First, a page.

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Near-Surface Vertical Flux Divergence in the Stable Boundary Layer
- Mahrt, L., Thomas, Christoph K., Grachev, Andrey A., Persson, P. Ola G.
- Boundary-layer meteorology 2018 v.169 no.3 pp. 373-393
- drainage, heat transfer, ice, momentum, surface roughness, troposphere, wind speed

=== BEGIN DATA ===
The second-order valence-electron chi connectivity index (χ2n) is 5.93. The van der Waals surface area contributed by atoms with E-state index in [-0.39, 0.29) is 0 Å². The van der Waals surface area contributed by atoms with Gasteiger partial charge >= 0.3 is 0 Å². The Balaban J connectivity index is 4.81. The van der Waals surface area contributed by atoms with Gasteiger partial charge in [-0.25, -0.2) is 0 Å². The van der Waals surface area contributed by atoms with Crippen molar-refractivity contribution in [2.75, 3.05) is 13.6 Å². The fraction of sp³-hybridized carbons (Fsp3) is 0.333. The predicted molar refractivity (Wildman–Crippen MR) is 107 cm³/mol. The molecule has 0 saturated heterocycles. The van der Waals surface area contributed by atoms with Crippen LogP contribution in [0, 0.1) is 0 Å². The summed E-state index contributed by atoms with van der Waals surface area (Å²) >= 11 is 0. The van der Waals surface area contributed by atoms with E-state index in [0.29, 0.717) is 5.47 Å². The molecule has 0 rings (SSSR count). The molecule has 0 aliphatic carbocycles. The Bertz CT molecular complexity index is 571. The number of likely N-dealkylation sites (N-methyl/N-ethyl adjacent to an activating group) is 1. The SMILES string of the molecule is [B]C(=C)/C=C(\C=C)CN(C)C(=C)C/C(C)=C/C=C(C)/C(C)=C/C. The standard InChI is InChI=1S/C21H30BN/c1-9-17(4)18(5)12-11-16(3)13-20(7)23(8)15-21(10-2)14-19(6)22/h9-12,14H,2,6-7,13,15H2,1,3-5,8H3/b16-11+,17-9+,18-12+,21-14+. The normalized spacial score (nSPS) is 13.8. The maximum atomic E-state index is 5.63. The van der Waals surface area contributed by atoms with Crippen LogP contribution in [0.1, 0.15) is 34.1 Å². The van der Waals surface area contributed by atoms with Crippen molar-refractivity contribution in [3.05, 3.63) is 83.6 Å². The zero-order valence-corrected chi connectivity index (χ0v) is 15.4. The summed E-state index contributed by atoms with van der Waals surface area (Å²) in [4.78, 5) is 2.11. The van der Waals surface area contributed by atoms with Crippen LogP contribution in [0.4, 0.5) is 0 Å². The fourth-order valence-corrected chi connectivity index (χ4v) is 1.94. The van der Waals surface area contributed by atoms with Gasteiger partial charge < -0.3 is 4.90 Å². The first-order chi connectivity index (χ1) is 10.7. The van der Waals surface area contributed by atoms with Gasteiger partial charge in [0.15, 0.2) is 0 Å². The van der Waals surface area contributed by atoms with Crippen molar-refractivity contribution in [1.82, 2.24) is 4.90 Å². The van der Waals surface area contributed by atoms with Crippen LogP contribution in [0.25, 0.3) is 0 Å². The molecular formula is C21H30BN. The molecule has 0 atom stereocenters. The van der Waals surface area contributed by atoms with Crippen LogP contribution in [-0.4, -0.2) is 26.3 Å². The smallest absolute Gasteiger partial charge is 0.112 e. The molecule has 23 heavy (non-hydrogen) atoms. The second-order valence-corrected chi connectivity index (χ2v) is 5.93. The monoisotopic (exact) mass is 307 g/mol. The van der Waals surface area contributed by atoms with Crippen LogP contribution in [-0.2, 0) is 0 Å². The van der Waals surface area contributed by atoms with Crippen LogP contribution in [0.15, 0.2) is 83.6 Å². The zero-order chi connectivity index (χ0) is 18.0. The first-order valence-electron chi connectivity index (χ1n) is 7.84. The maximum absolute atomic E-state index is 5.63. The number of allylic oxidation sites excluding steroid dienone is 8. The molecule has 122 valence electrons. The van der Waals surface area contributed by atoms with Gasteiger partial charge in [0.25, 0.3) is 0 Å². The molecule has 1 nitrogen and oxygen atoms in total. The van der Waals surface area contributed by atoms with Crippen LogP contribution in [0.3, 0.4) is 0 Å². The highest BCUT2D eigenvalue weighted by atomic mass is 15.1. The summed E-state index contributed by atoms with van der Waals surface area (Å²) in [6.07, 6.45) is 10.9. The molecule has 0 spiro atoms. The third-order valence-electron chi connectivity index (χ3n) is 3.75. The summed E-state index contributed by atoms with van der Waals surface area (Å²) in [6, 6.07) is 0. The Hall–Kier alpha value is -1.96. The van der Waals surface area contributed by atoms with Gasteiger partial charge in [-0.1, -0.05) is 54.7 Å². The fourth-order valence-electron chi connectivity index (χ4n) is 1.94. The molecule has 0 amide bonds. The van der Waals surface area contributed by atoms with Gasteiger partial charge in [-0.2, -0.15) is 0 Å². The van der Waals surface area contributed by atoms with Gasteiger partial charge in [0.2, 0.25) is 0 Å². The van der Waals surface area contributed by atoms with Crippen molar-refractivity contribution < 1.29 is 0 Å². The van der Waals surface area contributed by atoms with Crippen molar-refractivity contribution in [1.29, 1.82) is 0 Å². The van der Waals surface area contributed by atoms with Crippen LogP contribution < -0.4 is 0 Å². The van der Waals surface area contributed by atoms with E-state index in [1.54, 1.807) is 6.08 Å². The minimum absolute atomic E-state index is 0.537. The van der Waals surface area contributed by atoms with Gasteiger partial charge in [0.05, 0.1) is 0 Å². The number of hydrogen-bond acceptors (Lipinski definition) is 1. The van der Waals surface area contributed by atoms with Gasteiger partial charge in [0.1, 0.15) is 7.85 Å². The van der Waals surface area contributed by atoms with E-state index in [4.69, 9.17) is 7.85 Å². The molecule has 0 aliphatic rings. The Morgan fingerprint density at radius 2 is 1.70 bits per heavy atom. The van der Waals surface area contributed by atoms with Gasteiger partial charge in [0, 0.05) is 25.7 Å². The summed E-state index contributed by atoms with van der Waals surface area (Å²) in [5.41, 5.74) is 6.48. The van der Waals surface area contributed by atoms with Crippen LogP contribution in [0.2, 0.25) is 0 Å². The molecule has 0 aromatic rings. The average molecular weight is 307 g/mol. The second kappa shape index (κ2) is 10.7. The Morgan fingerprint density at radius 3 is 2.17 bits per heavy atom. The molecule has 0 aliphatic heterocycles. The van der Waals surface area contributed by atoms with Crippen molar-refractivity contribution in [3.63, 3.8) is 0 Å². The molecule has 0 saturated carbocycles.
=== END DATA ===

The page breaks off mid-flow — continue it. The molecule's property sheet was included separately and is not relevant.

- Flow in the stable boundary layer is examined at four contrasting sites with greater upwind surface roughness. The surface heterogeneity is disorganized and in some cases weak as commonly occurs. With low wind speeds, the vertical divergence (or convergence) of the momentum and heat fluxes can be large near the surface in what is normally assumed to be the surface layer where such divergence is neglected. For the two most heterogeneous sites, a shallow “new” boundary layer is captured by the tower observations, analogous to an internal boundary layer but more complex. Above the new boundary layer, the magnitudes of the downward fluxes of heat and momentum increase with height in a transition layer, reach a maximum, and then decrease with height in an overlying regional boundary layer. Similar structure is observed at the site with rolling terrain where the shallow new boundary layer at the surface is identified as cold-air drainage generated by the local slope above which the flow undergoes transition to an overlying regional flow. Significant flux divergence near the surface is generated even over an ice floe for low wind speeds and in a shallow Ekman layer that forms during the polar night. For higher wind speeds, the magnitude of the downward fluxes decreases gradually with height at all levels as in a traditional boundary layer.